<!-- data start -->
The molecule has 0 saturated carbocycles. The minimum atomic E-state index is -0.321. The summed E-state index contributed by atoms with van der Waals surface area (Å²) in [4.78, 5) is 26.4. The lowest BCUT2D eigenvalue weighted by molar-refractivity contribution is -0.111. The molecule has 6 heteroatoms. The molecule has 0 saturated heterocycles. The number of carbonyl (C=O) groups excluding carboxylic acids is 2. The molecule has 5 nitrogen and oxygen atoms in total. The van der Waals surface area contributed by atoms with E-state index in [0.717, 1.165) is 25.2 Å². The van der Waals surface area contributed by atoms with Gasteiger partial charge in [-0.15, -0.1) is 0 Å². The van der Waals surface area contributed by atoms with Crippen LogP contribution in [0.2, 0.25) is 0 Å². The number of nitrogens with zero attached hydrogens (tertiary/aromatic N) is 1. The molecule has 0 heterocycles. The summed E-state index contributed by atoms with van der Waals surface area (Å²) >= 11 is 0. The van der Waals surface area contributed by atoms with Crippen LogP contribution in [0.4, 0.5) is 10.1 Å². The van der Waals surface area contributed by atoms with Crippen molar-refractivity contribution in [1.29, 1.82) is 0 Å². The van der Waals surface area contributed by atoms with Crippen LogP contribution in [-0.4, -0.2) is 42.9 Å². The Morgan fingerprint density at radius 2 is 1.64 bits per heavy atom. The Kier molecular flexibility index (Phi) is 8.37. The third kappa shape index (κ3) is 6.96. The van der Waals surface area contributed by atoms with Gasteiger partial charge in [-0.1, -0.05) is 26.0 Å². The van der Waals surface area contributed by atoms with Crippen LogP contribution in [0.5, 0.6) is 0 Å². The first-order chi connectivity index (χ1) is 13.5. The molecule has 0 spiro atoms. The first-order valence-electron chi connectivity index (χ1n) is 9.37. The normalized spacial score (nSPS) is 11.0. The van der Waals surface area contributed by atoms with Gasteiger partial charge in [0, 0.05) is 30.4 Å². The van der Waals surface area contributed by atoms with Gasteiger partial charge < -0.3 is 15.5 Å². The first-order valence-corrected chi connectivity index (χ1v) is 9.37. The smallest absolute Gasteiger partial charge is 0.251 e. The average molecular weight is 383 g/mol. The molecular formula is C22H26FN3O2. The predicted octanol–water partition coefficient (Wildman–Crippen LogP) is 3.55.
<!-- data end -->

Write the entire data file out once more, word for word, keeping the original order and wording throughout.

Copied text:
The molecule has 0 saturated carbocycles. The minimum atomic E-state index is -0.321. The summed E-state index contributed by atoms with van der Waals surface area (Å²) in [4.78, 5) is 26.4. The lowest BCUT2D eigenvalue weighted by molar-refractivity contribution is -0.111. The molecule has 6 heteroatoms. The molecule has 0 saturated heterocycles. The number of carbonyl (C=O) groups excluding carboxylic acids is 2. The molecule has 5 nitrogen and oxygen atoms in total. The van der Waals surface area contributed by atoms with E-state index in [0.717, 1.165) is 25.2 Å². The van der Waals surface area contributed by atoms with Gasteiger partial charge in [-0.15, -0.1) is 0 Å². The van der Waals surface area contributed by atoms with Crippen LogP contribution in [0.2, 0.25) is 0 Å². The number of nitrogens with zero attached hydrogens (tertiary/aromatic N) is 1. The molecule has 0 heterocycles. The summed E-state index contributed by atoms with van der Waals surface area (Å²) >= 11 is 0. The van der Waals surface area contributed by atoms with Crippen LogP contribution in [0.4, 0.5) is 10.1 Å². The van der Waals surface area contributed by atoms with Crippen molar-refractivity contribution in [1.29, 1.82) is 0 Å². The van der Waals surface area contributed by atoms with Crippen LogP contribution in [-0.4, -0.2) is 42.9 Å². The Morgan fingerprint density at radius 2 is 1.64 bits per heavy atom. The Kier molecular flexibility index (Phi) is 8.37. The third kappa shape index (κ3) is 6.96. The van der Waals surface area contributed by atoms with Gasteiger partial charge in [-0.1, -0.05) is 26.0 Å². The van der Waals surface area contributed by atoms with Crippen LogP contribution in [0.5, 0.6) is 0 Å². The first-order chi connectivity index (χ1) is 13.5. The molecule has 0 spiro atoms. The first-order valence-electron chi connectivity index (χ1n) is 9.37. The normalized spacial score (nSPS) is 11.0. The van der Waals surface area contributed by atoms with Gasteiger partial charge in [0, 0.05) is 30.4 Å². The van der Waals surface area contributed by atoms with Gasteiger partial charge < -0.3 is 15.5 Å². The first-order valence-corrected chi connectivity index (χ1v) is 9.37. The smallest absolute Gasteiger partial charge is 0.251 e. The average molecular weight is 383 g/mol. The molecular formula is C22H26FN3O2. The predicted octanol–water partition coefficient (Wildman–Crippen LogP) is 3.55.